Words by Nigel Williamson
In a previous Songlines I reviewed Spoek Mathambo’s Father Creeper, an extraordinary album that thrillingly reinvented South African township music as an electro and dubstep-influenced fusion of breathtaking originality. In a paradoxical way, Junk Funk works as a companion volume – or at least its inverted, mirror image. Both albums are driven by a rare combination of invention, ingenuity, audacity, and innate funkiness. But whereas Spoek Mathambo used the cutting-edge of studio technology to shape his vision, Sotho Sounds use acoustic instruments crafted out of recycled materials. A collective of musical shepherds from Lesotho, they have a home-made aesthetic but their debut album is just as imaginative and resilient as Mathambo’s. Guitars fashioned from bicycle wire and tin cans, broken-down accordions, penny whistles, single-string fiddles, improvised percussion, barking dogs and naturally layered vocals create a sound that is both innovative and traditional, an extraordinary mix of field recording, bubblegum pop and the avant garde. The latter element may have been unintentional; but it is undeniable, as is often the case with outsiders who have worked out their own way of doing things unconcerned by custom and convention.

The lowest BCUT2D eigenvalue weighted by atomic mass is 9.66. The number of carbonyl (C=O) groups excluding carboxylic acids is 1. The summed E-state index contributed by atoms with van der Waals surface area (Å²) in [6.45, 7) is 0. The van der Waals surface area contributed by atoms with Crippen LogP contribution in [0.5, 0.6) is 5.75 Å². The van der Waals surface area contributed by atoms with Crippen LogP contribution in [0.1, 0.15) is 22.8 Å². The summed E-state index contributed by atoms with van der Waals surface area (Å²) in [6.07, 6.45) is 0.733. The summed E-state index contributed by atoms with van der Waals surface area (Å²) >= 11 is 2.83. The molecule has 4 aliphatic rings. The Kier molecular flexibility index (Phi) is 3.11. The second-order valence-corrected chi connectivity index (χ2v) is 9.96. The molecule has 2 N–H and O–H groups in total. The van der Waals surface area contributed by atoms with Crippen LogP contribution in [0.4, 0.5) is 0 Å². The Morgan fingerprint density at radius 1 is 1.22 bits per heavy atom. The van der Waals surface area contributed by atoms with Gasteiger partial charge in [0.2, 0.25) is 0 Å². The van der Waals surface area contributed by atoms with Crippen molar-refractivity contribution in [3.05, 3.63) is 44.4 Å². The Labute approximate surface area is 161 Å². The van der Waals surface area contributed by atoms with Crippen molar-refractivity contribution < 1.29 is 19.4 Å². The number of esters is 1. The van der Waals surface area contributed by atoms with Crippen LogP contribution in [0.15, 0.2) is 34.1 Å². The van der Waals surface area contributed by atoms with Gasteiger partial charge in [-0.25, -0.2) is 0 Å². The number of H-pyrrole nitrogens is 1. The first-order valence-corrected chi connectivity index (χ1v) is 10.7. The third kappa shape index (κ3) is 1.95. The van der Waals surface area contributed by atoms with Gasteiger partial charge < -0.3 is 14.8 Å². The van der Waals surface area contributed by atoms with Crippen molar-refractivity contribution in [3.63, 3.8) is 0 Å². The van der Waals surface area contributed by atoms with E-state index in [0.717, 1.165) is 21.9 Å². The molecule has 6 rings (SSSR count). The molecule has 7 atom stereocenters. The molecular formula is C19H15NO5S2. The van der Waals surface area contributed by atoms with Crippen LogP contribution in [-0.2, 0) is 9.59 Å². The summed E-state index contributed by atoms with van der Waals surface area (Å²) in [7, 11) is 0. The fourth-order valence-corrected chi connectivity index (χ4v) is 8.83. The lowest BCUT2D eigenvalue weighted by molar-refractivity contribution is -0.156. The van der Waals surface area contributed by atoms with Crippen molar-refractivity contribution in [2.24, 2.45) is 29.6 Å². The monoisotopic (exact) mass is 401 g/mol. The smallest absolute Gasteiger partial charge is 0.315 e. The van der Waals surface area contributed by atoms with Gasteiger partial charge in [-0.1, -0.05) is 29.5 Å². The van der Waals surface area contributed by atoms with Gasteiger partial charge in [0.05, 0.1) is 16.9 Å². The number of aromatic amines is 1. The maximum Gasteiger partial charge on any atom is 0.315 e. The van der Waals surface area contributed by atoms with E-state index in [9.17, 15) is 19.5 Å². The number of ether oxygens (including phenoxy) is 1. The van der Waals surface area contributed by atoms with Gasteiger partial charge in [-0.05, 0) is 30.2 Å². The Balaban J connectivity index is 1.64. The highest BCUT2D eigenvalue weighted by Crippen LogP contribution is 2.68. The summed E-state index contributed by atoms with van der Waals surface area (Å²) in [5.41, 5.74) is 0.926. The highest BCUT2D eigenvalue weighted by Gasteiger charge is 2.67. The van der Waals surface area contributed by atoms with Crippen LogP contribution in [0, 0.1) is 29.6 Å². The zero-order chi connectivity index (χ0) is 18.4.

The songs brim with an upbeat and frequently uplifting quality, voices drifting in and out of the mix like organic samples. It’s a joyous cacophony but with an under-developed quality that hints that they could take this sound so much further. Right now I’m thinking my dream South African band would be a collaboration between Spoek Mathambo and Sotho Sounds aboard the Africa Express, produced by Damon Albarn. What about it?
Track to try: Ha Kele Monateng